There will be a Backbench Business Committee debate on the provision of auditory verbal therapy taking place in Westminster Hall on Tuesday 12 December at 9:30am. The debate will be led by Sally-Ann Hart MP.
Documents to download
Obesity policy in England (748 KB , PDF)
Obesity is a physical condition in which a person is very overweight, with a lot of body fat.
Obesity has many causes. An over-simplified description of the most common cause is “eating too much and moving too little”. The same phrase can be expressed more accurately as an imbalance between energy consumed and energy expended.
A person’s likelihood of being overweight or obese is affected by many factors, such as socioeconomic status, age, gender, ethnicity, where they live and whether or not they have a disability or medical condition. Governments have faced a challenge developing policy that is wide enough to address all of these factors.
Obesity prevalence in England
The Health Survey for England, published by NHS Digital, provides estimates of obesity levels based on the body mass index (BMI) of a representative sample of people aged 16+.
In the 2021 survey, 25.9% of adults in England were obese and a further 37.9% were overweight, making a total of 63.8% who were either overweight or obese. Men were more likely than women to be overweight or obese (68.6% of men compared with 59.0% of women).
The National Child Measurement Programme (NCMP) found in 2021/22 that 10.1% of reception age children in England (ages 4-5) were obese, with a further 12.1% overweight. These proportions were higher among year 6 children (age 10-11), with 23.4% being obese and 14.3% overweight.
The 2020/21 edition of the survey, which was carried out as a sample because of the Covid-19 pandemic, found large increases compared to previous years, with obesity levels at 14.4% in reception and 25.5% in year 6.
In 2021/22 survey obesity levels were lower than in 2020/21, but the figures were still higher than in previous years.
Obesity policy in England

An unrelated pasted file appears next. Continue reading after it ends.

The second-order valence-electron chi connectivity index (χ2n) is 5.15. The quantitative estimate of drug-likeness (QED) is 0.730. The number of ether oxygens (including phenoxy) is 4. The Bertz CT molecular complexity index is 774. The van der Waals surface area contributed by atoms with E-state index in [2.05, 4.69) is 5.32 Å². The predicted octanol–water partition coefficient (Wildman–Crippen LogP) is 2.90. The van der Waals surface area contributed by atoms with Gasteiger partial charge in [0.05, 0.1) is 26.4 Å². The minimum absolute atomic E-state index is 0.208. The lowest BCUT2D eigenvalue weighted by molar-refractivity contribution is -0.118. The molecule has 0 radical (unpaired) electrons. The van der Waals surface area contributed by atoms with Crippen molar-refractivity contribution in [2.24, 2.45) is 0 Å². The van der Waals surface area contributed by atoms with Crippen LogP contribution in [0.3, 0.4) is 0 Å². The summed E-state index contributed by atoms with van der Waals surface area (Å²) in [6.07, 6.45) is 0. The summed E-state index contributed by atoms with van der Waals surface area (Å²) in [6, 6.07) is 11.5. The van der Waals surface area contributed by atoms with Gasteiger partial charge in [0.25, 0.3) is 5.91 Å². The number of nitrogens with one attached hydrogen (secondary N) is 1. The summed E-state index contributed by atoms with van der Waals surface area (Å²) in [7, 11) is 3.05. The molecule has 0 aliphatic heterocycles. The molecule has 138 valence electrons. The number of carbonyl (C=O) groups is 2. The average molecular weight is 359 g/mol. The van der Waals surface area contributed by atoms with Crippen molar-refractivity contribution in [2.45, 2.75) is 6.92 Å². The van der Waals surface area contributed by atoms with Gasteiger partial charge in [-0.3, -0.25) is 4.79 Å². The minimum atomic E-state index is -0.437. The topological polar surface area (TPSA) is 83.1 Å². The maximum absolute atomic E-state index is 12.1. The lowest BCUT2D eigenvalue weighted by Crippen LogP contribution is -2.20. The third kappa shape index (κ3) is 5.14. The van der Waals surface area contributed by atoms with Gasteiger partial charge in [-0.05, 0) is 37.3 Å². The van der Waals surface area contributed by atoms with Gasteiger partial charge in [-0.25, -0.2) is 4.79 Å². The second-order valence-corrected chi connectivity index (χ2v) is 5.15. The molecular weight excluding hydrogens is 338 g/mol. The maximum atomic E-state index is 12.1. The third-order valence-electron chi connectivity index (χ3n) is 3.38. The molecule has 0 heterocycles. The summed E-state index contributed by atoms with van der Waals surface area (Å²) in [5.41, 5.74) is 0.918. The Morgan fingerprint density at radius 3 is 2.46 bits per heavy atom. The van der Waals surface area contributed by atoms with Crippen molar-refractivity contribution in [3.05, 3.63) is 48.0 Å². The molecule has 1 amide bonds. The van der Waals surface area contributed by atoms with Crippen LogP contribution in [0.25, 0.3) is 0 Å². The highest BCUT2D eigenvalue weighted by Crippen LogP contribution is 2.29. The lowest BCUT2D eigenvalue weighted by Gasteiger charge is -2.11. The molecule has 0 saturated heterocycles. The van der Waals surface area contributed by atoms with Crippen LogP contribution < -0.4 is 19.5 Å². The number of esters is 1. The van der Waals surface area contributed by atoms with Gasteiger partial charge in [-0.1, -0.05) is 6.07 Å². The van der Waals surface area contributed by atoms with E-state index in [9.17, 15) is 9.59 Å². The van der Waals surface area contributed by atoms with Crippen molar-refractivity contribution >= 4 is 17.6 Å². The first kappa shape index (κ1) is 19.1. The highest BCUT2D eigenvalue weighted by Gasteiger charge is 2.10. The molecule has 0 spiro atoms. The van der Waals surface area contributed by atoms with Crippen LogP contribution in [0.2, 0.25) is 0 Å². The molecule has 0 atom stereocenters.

This briefing provides an overview of the work of the UK Government in preventing and reducing obesity in England, which in recent years has primarily focussed on reducing obesity prevalence in children.
The Government’s response to obesity has mainly been set out across three chapters of its childhood obesity plan, published in 2016, 2018, 2019, and a further obesity strategy published in 2020. Within these, the Government has introduced a number of measures aimed at reducing the prevalence of childhood obesity. These have generated a wide range of responses from stakeholders, who in some cases, have considered the measures too weak, or conversely, disproportionately restrictive.
Public health policy is a largely devolved area. As such, it differs across England, Scotland, Wales and Northern Ireland. This briefing considers obesity policy in England but links to further information on obesity strategies in the devolved nations can be found below:
- Northern Ireland Department of Health, Obesity prevention
- Public Health Scotland, Healthy weight – Diet and healthy weight
- Welsh Government, Healthy weight strategy (2019)
This briefing focuses on measures which have garnered the most Parliamentary, social, health, business and regulatory interest. Three of these measures are highlighted below.
Restricting volume price and location promotions
In July 2020, the Government published its policy paper, Tackling obesity: empowering adults and children to live healthier lives. Here, it committed to legislate to end the promotion of foods high in fat, salt or sugar, by restricting volume promotions such as “buy one get one free”, and the placement of these foods in locations intended to encourage purchasing, both online and in physical stores in England.